My first thought was that you got married on your birthday? Isn’t life complicated enough? Or does that simplify things? And then I read on. And I stumbled a bit, or a lot, because when you take on this writing thing, when you take on this life thing that is what you do, you run into life. You run into real life so quickly, so much sooner than you are ready for it, that you have no independent clause ready. I’m sorry. I’m sorry for how not simple your birthday is. I’m sorry for how not simple your life is.
I’m not sure you do get used to being alone. Perhaps it would be more accurate to say that I am not convinced that either you or I are used to it. You articulate it so well as a unique state of being. You define it and name its aspects. The way you are familiar with its color, its taste, its smell, and the way it cozies up to you makes me suspicious about your truce, about my own truce with being alone. I expect any minute to upset my table for one and begin throwing plates at the wall.
Anna writes me again. It seems I would make a terrible translator. Possibly even a terrible transcriber. She writes, “A corpse or/and a body are each in Swedish called”hut of dust". Period. No crawling, no ashes...” How could I have possibly gotten all this crawling of Mausoleums over the landscape grinding ancient tombstones into dust? How could I have gotten visions of bags of ashes held together by fashionable clothing staggering onto zombie movie sets? Am I that desperate for 100 Words fodder? Do I like getting emails from Anna reprimanding me for my publishing errors? These are mysteries.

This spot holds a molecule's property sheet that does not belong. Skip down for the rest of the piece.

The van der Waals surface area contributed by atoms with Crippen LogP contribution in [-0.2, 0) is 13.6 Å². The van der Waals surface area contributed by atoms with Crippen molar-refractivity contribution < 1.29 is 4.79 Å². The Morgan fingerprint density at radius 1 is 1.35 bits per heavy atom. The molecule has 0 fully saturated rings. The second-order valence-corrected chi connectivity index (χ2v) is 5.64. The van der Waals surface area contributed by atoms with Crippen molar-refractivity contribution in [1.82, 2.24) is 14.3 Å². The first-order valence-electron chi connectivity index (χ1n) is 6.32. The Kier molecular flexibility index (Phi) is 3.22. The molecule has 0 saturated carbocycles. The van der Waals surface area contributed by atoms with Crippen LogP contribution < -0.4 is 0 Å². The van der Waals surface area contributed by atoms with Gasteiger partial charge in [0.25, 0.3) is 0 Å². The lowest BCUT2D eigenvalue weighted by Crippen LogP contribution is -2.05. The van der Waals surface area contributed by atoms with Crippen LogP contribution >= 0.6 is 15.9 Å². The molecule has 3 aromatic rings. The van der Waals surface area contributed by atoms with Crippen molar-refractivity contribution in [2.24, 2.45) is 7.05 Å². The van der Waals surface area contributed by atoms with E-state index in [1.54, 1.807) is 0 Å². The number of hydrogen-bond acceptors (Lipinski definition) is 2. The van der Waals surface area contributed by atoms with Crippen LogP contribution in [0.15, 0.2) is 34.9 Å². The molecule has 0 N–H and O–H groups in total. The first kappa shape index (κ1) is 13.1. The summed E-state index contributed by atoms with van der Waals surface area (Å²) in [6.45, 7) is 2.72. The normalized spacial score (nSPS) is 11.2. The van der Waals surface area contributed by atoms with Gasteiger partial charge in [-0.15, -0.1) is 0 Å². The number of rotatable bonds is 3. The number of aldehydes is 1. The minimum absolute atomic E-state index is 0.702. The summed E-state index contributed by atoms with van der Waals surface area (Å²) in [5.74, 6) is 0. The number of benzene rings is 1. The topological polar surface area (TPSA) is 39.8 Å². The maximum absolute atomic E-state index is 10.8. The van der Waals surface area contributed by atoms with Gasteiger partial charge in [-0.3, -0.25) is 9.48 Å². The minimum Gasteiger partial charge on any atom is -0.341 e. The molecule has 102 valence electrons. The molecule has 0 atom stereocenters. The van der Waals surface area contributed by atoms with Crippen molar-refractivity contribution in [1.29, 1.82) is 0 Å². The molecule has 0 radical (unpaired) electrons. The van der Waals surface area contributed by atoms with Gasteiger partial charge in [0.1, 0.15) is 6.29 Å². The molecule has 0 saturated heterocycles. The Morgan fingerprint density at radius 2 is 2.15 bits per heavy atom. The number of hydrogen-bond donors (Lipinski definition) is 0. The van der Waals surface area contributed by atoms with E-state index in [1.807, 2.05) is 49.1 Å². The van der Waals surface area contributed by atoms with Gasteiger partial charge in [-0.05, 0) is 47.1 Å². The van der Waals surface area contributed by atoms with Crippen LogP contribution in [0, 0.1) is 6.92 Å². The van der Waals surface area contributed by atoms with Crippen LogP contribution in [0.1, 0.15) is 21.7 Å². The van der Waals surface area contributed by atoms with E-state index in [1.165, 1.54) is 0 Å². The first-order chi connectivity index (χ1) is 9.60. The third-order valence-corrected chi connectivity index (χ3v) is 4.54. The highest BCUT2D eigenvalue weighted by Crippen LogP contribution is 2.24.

I’ve been toying with the idea of writing somewhere else. I have been thinking about taking it on the road to an office, or a series of offices. I have long been aware that my environment has a profound effect on my writing style and subject matter. The library seems an obvious first choice. I’ve done that before. It is a natural place to go work. I suppose I could work in several places, dividing my time. Coffee shops were made for this, theoretically, although it is surprising how difficult it can be to actually write in most coffee shops.
I am finished now.
Eight fresh loaves of bread sit sweating
in individual plastic bags.
arrayed across the table before me.
Scent carries to me
memories of enamel table tops
and worn lineoleum floors.
These loves contain within
the kneads and baked folds of dough.
like folds in a brain,
the imprints of my fingers
from a thousand different directions, deflections.
The loaves are made with whole wheat flour,
oatmeal, honey, and molasses,
And the endless chemical responses that drive
the yeast through the rise
the muscles through the fingers
the honey across the tongue
the memory through the mind.